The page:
One can opt for an oral test instead of a written test if one mentions it on the examination application form.

During the skills test, candidates are asked to perform any five arbitrarily-selected skills under an evaluator’s supervision, who analyzes candidates’ hands-on skills and jots down their performance score in each skill.

The duration for performing these skills is 30 minutes. Make sure you do well in both these tests, and if you can do so, the state’s Nurse Aide Registry will certify you with a license that will allow you to work anywhere as a nursing assistant in the state.

Exam TypeQuestion TypeGiven Time
Written Test72 Multiple Choice90 Minutes
Practical Test5 Randomly Selected Skill30 Minutes

Failure in the first attempt (in this exam) will cause no harm, as one has the right to apply for this exam thrice within the 2-year eligibility period.

If you fail in a written test or skills test on the first/second try, you will be required to retest that section only. Ensure you do not fail in the third attempt, as a failure in it will require your retaking the course with a certification exam.

You must have at least 8 hours of work experience as a CNA, performing nursing functions for monetary compensation in an authorized nursing facility over the past 24 successive months in North Dakota.

These are the eligibility criteria for renewing your license. Make sure you renew your license after every two years to continue your employment status in that state. This facility is free-of-cost.

How Much Does it Cost?

The training will last for six to twelve weeks and cost you $300 to $1400, but those employed in a nursing home or have any such offer need not pay for the training.

Written exam$23
Oral exam$33
Skills exam$45

The employer has to take care of all the training expenses, including the books, supplies, and the exam fee. The certification exam fee costs around $100.

Others who seek employment after certification can get their cost reimbursed if employed in hospitals or nursing homes.

How Much Does a CNA Make in North Dakota?

As per the nurse aide registry of the state, as many as 13,700 people were registered in North Dakota at the beginning of 2019.

The forecast is of a growth of 15 to 20 percent in the employment opportunities for nurse aides in North Dakota by the end of this decade, so you need not worry about being employed once you get certified.

CNAs in North Dakota can earn anything from $17,000 to $36,000, and their average salary is $28,000 a tear; it is $1000 more than the national averages. If you become LPN or RN, you can earn an average salary of $45,000 and $80,000, which means you can have a rewarding career.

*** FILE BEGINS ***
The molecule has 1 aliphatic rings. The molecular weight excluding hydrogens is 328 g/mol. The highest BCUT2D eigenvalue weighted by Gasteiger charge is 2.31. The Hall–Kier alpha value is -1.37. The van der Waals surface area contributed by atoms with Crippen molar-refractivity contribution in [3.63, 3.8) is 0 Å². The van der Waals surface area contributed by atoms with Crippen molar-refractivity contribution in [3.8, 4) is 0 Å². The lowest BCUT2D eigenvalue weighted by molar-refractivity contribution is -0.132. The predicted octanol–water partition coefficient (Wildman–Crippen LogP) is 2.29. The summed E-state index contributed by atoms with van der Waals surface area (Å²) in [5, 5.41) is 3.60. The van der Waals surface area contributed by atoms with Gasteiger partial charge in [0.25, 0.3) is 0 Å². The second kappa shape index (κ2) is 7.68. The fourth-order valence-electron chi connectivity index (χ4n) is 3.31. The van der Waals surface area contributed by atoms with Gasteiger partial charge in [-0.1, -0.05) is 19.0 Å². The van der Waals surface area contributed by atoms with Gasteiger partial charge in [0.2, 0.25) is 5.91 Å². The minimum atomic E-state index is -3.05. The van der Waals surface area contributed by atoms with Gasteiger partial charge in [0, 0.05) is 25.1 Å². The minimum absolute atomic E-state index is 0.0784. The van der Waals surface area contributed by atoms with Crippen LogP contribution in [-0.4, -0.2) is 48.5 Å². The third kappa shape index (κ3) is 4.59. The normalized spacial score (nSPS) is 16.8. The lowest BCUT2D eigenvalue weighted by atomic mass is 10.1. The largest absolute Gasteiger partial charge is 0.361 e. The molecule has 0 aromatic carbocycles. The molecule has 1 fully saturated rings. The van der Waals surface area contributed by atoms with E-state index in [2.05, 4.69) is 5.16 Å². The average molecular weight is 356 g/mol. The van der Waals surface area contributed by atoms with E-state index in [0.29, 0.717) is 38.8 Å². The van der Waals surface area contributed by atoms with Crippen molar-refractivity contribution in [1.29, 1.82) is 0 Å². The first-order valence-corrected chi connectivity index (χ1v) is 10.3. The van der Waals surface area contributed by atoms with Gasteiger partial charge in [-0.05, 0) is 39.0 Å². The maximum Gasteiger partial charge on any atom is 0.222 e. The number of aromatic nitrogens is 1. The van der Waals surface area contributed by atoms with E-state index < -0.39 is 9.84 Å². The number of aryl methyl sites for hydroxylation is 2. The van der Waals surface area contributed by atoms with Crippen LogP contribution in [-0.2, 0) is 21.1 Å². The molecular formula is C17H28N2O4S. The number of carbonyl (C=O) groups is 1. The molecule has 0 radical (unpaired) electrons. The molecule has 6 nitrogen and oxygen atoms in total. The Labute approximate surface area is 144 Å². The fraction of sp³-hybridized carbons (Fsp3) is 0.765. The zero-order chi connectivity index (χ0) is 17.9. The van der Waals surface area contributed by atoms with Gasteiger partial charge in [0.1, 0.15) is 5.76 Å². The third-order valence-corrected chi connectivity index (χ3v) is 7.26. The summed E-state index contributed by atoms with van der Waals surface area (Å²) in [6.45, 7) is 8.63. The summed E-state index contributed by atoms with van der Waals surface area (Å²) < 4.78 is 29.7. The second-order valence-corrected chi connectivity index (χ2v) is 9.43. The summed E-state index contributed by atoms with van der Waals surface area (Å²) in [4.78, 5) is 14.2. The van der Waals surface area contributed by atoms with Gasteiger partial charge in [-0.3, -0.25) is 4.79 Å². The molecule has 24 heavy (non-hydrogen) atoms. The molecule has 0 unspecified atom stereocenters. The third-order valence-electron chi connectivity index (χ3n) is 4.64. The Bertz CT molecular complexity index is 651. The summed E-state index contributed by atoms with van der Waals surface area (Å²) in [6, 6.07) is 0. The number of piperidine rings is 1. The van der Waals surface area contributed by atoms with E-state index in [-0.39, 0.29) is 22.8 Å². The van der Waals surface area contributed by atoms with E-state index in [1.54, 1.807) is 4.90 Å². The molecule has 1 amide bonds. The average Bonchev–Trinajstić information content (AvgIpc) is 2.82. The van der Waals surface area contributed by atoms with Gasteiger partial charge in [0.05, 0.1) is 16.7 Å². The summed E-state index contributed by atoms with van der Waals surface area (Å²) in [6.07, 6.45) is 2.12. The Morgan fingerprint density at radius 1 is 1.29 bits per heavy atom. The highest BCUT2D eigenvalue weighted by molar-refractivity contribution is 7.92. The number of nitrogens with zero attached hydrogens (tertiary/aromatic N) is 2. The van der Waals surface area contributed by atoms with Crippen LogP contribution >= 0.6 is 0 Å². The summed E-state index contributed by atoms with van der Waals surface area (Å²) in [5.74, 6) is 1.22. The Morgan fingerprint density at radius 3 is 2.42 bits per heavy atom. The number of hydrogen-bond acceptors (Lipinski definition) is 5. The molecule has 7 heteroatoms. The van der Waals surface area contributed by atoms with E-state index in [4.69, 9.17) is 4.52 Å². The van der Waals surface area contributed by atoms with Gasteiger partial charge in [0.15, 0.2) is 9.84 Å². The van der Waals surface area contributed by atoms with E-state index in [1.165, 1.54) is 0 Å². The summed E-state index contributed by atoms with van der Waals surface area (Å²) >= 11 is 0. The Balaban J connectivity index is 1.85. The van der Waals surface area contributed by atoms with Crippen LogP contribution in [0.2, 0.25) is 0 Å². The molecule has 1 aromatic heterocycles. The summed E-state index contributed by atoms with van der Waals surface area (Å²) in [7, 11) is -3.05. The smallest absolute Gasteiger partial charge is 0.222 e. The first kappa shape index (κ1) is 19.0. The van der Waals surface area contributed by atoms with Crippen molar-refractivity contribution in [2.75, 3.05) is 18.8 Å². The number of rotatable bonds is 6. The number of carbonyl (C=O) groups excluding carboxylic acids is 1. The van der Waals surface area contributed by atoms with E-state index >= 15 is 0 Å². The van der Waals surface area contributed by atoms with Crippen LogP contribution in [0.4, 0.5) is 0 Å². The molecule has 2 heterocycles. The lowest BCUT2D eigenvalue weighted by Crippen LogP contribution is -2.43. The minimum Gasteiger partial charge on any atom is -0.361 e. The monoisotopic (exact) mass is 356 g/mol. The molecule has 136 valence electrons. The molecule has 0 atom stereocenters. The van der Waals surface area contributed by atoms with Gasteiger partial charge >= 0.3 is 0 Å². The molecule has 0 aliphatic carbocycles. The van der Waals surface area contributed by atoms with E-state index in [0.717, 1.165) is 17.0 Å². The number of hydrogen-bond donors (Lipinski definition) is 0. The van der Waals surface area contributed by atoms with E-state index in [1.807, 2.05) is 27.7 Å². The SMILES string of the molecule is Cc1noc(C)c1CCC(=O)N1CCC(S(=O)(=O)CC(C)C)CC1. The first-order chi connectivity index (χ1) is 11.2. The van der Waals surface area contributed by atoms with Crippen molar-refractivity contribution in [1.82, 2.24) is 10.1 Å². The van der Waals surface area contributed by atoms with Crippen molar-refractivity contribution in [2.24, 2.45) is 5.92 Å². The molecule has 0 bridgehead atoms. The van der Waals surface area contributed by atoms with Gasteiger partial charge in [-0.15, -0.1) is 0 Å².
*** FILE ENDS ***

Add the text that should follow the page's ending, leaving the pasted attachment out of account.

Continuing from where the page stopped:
The average remuneration earned by the certified nursing assistants in different sectors is mentioned below.

DesignationAverage Annual Salary
Psychiatric AideUSD 35,000
Pediatric Care CenterUSD 74,000
Hospital and Nursing Home Based AideUSD 37,000
Home Health AideUSD 25,000
Personal CaregiversUSD 32,000
Long Term Care Based Nursing AssistantsUSD 48,000

If you have started working as a nurse aide in a nursing home or hospital, enroll in one of the North Dakota CNA programs and ensure that you get certified within four months of employment to continue the practice.

Where Does a CNA Work?

A certified nursing assistant works in various healthcare settings, assisting patients in routine healthcare needs under a registered nurse (RN) or doctor.

Their services lessen the workload of the RNs so that they can focus on their key result areas; the medical duties.

Conclusion

Nowadays, becoming a certified nursing assistant is a trend that is picking up very fast, and more and more people are seeking information about the same.

It is also true that people want to enroll in the best of training programs to get certified and land themselves in a good job easily. But have you ever wondered why there is a sudden rush for this profession?

Many find nursing an honorable profession, but the demand for trained nurse aides is one of the prime factors. CNA schools in North Dakota justify this trend and are trying their best to meet the growing demand.

Moreover, in these uncertain economic times, the healthcare industry is on a boom, and thus the jobs in this field are stable and have long-term prospects.